1 of 1
On a recent visit to The Californian's offices, the paper's editorial staff asked me if the blockbuster "Lincoln" had any lessons for our current political atmosphere. As a student of American history, I have long admired Abraham Lincoln and believe that we as a nation can still benefit from his leadership. As a member of Congress, it is difficult to offer a completely objective reflection for The Californian without pulling from my personal experience. The legacy of Lincoln is, at its core, one of the greatest examples of leadership in our nation's history.
The times and challenges of today are significantly different from those of the early 1860s. Besides the Revolutionary War and the birth of our nation, no generation, president or Congress has been as tested as Lincoln and the country were from 1861 to 1865. As Lincoln said at Gettysburg, "Four score and seven years ago our fathers brought forth on this continent, a new nation, conceived in Liberty, and dedicated to the proposition that all men are created equal. Now we are engaged in a great civil war, testing whether that nation, or any nation so conceived and so dedicated, can long endure."
We had already fought for independence, but the very soul and fate of our nation hung in the balance. Passing the 13th Amendment to abolish slavery was the country living up to the great words of the Declaration of Independence affirming the equality of all men.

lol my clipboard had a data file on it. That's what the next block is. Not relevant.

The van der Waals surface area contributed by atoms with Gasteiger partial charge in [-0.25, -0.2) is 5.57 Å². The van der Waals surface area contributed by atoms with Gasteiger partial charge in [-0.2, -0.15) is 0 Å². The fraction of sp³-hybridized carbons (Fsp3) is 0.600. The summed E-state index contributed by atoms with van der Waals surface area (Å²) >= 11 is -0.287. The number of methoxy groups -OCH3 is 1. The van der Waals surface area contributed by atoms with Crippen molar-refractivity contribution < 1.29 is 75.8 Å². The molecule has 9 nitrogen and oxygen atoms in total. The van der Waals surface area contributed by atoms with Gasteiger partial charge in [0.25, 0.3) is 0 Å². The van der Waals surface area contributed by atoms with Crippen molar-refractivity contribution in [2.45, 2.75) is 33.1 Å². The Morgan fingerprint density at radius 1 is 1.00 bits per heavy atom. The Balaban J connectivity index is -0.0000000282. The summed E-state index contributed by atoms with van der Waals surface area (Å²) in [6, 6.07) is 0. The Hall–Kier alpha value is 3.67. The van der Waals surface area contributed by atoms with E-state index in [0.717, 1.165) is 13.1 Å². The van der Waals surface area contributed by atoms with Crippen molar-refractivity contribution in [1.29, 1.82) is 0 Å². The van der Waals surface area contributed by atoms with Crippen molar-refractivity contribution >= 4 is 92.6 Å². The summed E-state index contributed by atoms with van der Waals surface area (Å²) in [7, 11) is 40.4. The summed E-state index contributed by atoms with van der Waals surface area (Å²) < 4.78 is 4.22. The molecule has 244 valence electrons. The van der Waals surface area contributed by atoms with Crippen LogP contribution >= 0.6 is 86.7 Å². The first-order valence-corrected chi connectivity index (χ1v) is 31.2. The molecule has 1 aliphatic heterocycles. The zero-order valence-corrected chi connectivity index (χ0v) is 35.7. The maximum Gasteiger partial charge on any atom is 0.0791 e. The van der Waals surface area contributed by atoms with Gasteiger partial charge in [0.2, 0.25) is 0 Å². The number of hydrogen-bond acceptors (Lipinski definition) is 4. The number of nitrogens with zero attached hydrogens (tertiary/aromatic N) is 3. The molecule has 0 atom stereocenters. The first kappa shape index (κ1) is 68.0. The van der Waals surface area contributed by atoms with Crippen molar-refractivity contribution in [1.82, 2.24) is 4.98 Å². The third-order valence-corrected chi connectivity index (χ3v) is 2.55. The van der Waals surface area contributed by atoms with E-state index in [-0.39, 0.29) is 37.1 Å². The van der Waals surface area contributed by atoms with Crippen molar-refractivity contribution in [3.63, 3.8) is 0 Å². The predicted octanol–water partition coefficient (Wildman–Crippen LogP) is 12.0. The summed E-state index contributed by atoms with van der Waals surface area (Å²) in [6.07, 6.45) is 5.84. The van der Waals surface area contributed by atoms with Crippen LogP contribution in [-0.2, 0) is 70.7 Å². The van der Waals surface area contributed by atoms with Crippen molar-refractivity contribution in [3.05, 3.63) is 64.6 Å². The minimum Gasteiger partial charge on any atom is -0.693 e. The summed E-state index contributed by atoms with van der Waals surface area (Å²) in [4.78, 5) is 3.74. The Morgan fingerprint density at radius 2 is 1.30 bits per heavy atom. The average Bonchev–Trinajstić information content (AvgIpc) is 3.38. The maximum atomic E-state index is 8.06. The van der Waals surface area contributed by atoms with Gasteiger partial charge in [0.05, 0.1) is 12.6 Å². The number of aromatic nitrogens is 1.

The challenges of today are not of the same magnitude as those Lincoln faced. The fate of the United States is not at risk today in the same way, but we are faced with difficult choices and similar political questions.
That central question now, as it was then, is whether we will come together to put the interests of our nation first. Despite our philosophical differences, we all agree that we must get our deficit under control. That means getting our revenues and spending in line over the long-term to restore our fiscal health. Where we differ is on how to get there.
In Lincoln's day, the nation was concluding a bloody Civil War to keep the Union together and abolish slavery. Ending the war and the practice of slavery were generally agreed as the goals prior to the consideration of the 13th Amendment, which would abolish slavery. However, not all in Congress believed that passing the 13th Amendment would be the best course of action or help heal our country. Some feared the amendment because of politics and their ability to win re-election, while others disagreed about the wisdom of such a declaration. But all were faced with a choice as to where they would stand when the vote was taken.
At that time and still today, getting some in Congress to make difficult choices requires leadership, persuasion and even in some cases arm-twisting. After winning re-election, Lincoln argued he had the support of the people to act on the 13th Amendment. Today, President Obama is fresh off re-election and making the case that the American people, by supporting him, also support his vision of a balanced approach to deficit reduction.